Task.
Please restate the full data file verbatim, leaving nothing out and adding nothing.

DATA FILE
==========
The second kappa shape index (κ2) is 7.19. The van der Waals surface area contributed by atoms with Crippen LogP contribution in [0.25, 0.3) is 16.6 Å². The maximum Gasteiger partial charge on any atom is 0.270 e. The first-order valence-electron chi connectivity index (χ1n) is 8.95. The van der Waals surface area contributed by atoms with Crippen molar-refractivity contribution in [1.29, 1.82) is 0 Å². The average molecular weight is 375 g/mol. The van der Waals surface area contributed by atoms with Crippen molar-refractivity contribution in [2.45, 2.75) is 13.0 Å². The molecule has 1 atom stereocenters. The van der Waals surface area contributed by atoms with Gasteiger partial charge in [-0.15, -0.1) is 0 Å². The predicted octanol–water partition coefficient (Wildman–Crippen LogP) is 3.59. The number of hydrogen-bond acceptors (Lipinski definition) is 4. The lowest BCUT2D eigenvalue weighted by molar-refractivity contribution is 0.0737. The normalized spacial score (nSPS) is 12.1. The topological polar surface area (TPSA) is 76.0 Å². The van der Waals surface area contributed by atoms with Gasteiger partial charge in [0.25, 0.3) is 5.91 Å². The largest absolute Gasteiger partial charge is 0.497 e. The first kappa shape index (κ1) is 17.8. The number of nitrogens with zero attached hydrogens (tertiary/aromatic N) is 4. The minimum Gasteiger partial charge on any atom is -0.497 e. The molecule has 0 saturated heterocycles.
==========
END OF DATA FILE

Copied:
The second kappa shape index (κ2) is 7.19. The van der Waals surface area contributed by atoms with Crippen LogP contribution in [0.25, 0.3) is 16.6 Å². The maximum Gasteiger partial charge on any atom is 0.270 e. The first-order valence-electron chi connectivity index (χ1n) is 8.95. The van der Waals surface area contributed by atoms with Crippen molar-refractivity contribution in [1.29, 1.82) is 0 Å². The average molecular weight is 375 g/mol. The van der Waals surface area contributed by atoms with Crippen molar-refractivity contribution in [2.45, 2.75) is 13.0 Å². The molecule has 1 atom stereocenters. The van der Waals surface area contributed by atoms with Gasteiger partial charge in [-0.15, -0.1) is 0 Å². The predicted octanol–water partition coefficient (Wildman–Crippen LogP) is 3.59. The number of hydrogen-bond acceptors (Lipinski definition) is 4. The lowest BCUT2D eigenvalue weighted by molar-refractivity contribution is 0.0737. The normalized spacial score (nSPS) is 12.1. The topological polar surface area (TPSA) is 76.0 Å². The van der Waals surface area contributed by atoms with Gasteiger partial charge in [0.25, 0.3) is 5.91 Å². The largest absolute Gasteiger partial charge is 0.497 e. The first kappa shape index (κ1) is 17.8. The number of nitrogens with zero attached hydrogens (tertiary/aromatic N) is 4. The minimum Gasteiger partial charge on any atom is -0.497 e. The molecule has 0 saturated heterocycles.